Posted: Thu, 11/20/2014 - 14:24 | Posted by: Zachary Wolf | The New Normal

When I was little I thought that becoming a bar mitzvah was about learning to read the Torah and putting on tefillin. But as it gets closer I realize it is also about taking on some important adult responsibilities, like thinking of others. So in preparation for my upcoming bar mitzvah this spring I decided to "twin" with a child with disabilities from Beit Issie Shapiro in Ra’anana, Israel.

I know a lot about Beit Issie because my parents have been involved there since before I was born. It’s not only a school for children with developmental disabilities, but also a place where they teach therapists from all over the world new things.

Posted: Mon, 11/17/2014 - 14:21 | Posted by: Shelly Christensen | The New Normal
Faculty members Sarah Blitzstein, Rabbi Lynne Landsberg and Shelly Christensen. Courtesy of Shelly Christensen

Editor's Note: This blog originally appeared at www.inclusioninnovations.com.

The second cohort of the Jewish Leadership Institute on Disabilities and Inclusion (JLIDI) convenes at the Pearlstone Center near Baltimore for four days of intense study this week. They will be treated to compelling and insightful presentations by our excellent faculty, bond with and learn from each other and have time to reflect on individual leadership challenges.

When I returned from the National Leadership Consortium on Developmental Disabilities (NLCDD) Leadership Institute, on which the JLIDI is based, in 2009, I was inspired by the concept of Person-Centered Thinking, in which all people have positive control over the lives they have chosen for themselves.

Posted: Mon, 11/17/2014 - 14:12 | Posted by: Tali Cohen | The New Normal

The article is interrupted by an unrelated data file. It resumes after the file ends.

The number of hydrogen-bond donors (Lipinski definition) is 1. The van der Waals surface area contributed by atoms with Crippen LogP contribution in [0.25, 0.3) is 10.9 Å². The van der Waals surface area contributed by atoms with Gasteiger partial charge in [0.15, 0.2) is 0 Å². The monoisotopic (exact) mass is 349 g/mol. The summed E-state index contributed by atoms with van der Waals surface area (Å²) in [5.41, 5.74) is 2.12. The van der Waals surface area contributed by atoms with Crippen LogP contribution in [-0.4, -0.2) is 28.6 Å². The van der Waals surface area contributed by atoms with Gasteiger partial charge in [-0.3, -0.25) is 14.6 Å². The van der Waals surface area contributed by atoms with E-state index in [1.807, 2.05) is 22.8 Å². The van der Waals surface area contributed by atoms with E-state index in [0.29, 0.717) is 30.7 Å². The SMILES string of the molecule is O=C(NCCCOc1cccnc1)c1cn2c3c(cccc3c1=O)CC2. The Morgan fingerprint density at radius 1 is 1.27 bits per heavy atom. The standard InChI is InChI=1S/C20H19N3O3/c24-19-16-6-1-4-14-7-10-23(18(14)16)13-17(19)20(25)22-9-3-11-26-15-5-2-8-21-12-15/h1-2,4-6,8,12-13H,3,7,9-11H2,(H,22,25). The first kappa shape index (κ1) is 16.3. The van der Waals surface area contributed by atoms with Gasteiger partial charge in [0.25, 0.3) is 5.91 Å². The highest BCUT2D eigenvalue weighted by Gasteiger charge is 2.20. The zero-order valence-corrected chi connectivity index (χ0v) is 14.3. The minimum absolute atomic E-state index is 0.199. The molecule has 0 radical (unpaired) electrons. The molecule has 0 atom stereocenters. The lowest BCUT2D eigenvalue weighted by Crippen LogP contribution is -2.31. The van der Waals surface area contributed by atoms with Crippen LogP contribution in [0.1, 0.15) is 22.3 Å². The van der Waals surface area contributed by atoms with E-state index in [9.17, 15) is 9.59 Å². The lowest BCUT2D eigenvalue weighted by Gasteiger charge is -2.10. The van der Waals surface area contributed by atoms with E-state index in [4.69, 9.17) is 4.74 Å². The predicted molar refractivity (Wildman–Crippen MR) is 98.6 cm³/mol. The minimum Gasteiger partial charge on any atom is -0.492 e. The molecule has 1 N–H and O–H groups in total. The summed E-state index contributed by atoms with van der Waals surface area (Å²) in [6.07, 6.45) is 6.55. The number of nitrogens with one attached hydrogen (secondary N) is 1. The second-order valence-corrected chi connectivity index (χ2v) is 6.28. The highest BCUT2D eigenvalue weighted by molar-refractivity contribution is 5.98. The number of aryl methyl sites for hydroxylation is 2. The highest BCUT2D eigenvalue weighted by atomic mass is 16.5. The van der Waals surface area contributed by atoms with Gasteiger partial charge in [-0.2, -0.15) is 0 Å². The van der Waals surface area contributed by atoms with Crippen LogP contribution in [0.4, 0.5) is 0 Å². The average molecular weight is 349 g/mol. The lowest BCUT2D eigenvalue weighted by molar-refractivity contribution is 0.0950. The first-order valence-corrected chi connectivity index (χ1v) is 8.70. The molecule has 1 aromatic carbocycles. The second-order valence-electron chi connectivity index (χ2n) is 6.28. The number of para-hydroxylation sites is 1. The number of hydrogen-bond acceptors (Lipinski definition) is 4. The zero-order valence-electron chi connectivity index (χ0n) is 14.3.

Tikvah Family Shabbaton Participants. Courtesy of Tali Cohen

I am filled with the overwhelming feeling of gratifying exhaustion from running Ramah New England’s second Tikvah Family Shabbaton.

Posted: Thu, 11/13/2014 - 07:38 | Posted by: Rabbi Rebecca Schorr | The New Normal
Rabbi Rebecca Schorr

Last week's announcement by Jerry Seinfeld that he is "probably on the autism spectrum" has been met with mixed emotions by those of us who are connected to the autism community. There are those who applaud Seinfeld for being open about his struggles with social engagement and those who fear that his announcement will somehow diminish the struggles of those on the spectrum. Both sides are excoriating one another in the blogosphere, highlighting the division between the parents of low-functioning kids and the parents of the high-functioning ones.

Posted: Tue, 11/11/2014 - 14:46 | Posted by: Paula Fox | The New Normal

Gratitude is an essential part of my survival.  Let me introduce myself: I am a 67-year-old woman with a bipolar disorder, a spinal cord injury since 1975, an amputated left leg following a severe pressure sore in 2008, kidney disease requiring dialysis and breast cancer this summer that ruled out the possibility of getting a kidney transplant.